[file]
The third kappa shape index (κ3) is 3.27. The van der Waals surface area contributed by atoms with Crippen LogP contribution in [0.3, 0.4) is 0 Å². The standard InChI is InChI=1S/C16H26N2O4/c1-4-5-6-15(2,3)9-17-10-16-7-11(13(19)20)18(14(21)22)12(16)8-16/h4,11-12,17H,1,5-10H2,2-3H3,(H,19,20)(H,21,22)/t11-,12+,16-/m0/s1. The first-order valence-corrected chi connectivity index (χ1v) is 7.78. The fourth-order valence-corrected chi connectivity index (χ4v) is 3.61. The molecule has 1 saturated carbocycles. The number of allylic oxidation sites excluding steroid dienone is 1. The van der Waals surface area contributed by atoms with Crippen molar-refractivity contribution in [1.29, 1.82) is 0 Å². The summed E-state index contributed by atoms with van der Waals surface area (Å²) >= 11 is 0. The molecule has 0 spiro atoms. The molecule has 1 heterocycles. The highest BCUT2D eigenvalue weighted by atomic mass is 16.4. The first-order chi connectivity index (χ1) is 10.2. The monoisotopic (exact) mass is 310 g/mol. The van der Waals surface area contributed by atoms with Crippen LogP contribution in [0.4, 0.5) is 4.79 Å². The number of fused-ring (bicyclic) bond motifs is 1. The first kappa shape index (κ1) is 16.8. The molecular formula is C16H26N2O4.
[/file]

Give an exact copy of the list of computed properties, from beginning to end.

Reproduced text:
The third kappa shape index (κ3) is 3.27. The van der Waals surface area contributed by atoms with Crippen LogP contribution in [0.3, 0.4) is 0 Å². The standard InChI is InChI=1S/C16H26N2O4/c1-4-5-6-15(2,3)9-17-10-16-7-11(13(19)20)18(14(21)22)12(16)8-16/h4,11-12,17H,1,5-10H2,2-3H3,(H,19,20)(H,21,22)/t11-,12+,16-/m0/s1. The first-order valence-corrected chi connectivity index (χ1v) is 7.78. The fourth-order valence-corrected chi connectivity index (χ4v) is 3.61. The molecule has 1 saturated carbocycles. The number of allylic oxidation sites excluding steroid dienone is 1. The van der Waals surface area contributed by atoms with Crippen molar-refractivity contribution in [1.29, 1.82) is 0 Å². The summed E-state index contributed by atoms with van der Waals surface area (Å²) >= 11 is 0. The molecule has 0 spiro atoms. The molecule has 1 heterocycles. The highest BCUT2D eigenvalue weighted by atomic mass is 16.4. The first-order chi connectivity index (χ1) is 10.2. The monoisotopic (exact) mass is 310 g/mol. The van der Waals surface area contributed by atoms with Crippen LogP contribution in [0.4, 0.5) is 4.79 Å². The number of fused-ring (bicyclic) bond motifs is 1. The first kappa shape index (κ1) is 16.8. The molecular formula is C16H26N2O4.